UMD: More than a game
The scope of cancer’s impact goes far beyond the surface. Everyone in a family can suffer and endure hardships. Some are physical, some are mental and some are emotional. Only one person might be sick, but the trickle-down effect is tangible, and it’s nearly impossible to evade its influence.
The Maryland Terrapins women’s basketball team is no different with its connections to cancer
“If you went through our team, our players, our coaches, our support staff, everybody has somebody that’s been impacted by cancer in some way or another,” coach Brenda Frese said. “The fact we can go out and play a game but also bring awareness on such a national level is exciting.”
No one knows the impact of cancer on a family than Frese. In September 2010, one of her twin sons, Tyler Thomas, was diagnosed with leukemia at age 2.
From there, everything changed for Frese. It wasn’t just about game planning for the next opponent anymore. It was now about juggling the duties of an even more intense motherhood while also trying to lead one of the nation’s most successful women’s basketball programs.
The Maryland athletics and university community rallied behind Frese as Tyler underwent a series of chemotherapy treatments. Four former Terps players — Marissa Coleman, Laura Harper, Shay Doron and Kristi Toliver — founded the Team Tyler Foundation to raise money for leukemia.
In each of the past two seasons, the Terps have held a Team Tyler Leukemia Awareness Night, and the Terps plan to again this season when Duke visits Comcast Center on Feb. 24.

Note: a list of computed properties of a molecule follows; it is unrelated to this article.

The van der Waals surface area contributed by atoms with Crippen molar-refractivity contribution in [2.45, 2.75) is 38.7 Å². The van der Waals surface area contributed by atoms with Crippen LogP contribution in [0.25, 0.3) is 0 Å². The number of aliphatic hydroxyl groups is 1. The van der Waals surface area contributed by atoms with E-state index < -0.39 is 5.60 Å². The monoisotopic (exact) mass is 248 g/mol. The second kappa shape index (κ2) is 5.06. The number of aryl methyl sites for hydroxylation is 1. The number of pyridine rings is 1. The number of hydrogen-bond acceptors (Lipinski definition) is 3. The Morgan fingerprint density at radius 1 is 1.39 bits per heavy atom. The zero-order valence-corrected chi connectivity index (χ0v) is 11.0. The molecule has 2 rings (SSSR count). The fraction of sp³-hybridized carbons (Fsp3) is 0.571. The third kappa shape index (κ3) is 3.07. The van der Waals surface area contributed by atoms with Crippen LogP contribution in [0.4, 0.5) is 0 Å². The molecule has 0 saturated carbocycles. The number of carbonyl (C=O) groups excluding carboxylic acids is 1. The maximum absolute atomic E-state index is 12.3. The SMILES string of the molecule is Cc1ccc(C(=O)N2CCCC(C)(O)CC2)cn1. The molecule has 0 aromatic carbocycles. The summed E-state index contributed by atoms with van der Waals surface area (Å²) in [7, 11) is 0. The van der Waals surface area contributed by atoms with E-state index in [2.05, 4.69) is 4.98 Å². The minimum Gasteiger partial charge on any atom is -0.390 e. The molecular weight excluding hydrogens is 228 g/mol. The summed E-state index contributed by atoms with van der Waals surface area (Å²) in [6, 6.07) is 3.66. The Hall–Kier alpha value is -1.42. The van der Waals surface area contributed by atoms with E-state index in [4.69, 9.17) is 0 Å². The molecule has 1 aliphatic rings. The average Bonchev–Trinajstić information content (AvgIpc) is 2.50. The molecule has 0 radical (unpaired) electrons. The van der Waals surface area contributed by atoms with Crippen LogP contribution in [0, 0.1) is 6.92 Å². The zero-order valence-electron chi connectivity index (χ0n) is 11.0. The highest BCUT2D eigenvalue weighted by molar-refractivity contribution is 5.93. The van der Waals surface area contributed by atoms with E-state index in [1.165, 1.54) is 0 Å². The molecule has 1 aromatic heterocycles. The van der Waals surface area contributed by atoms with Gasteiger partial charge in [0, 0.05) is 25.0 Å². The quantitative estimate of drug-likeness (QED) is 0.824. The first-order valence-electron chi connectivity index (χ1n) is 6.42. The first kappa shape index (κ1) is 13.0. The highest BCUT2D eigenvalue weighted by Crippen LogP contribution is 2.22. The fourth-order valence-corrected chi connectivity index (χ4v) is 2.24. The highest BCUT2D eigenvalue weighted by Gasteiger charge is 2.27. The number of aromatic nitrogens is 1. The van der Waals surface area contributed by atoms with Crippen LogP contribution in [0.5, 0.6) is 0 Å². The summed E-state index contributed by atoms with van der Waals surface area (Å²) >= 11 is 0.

“It means a lot to continue to bring awareness to those with cancer and have it personally hit home with your own son obviously makes it even more intimate,” Frese said.
Entering Dec. 3’s matchup with No. 2 Connecticut in the Jimmy V Classic, the No. 11 Terps realize they have a huge task at hand in attempting to knock off one the of the nation’s best programs. The two teams have never met, but the Terps are well aware of the UConn program’s prestige. It goes beyond that, though.
“I think the biggest thing for us, it’s not just about a game or just playing a tremendous talented team like UConn, which is exciting, but it’s about so much more,” Frese said. “For us, it’s about the ability to play in that game and continue to bring awareness on a national scale.”
Above all, Frese has the ability to spread awareness of a disease that can have a drastic effect on day-to-day lives. Through basketball, the national champion coach has the ability to reach out to an audience she might not be able to otherwise to tell her story.
“We’re fortunate that we have a medium to be able to do that,” Frese said. “I think it’s critical that we understand as coaches and as teams, it’s not just about our teams. It’s about such a bigger picture. To be able to utilize sports to make a difference in such a better cause I think is pretty special.”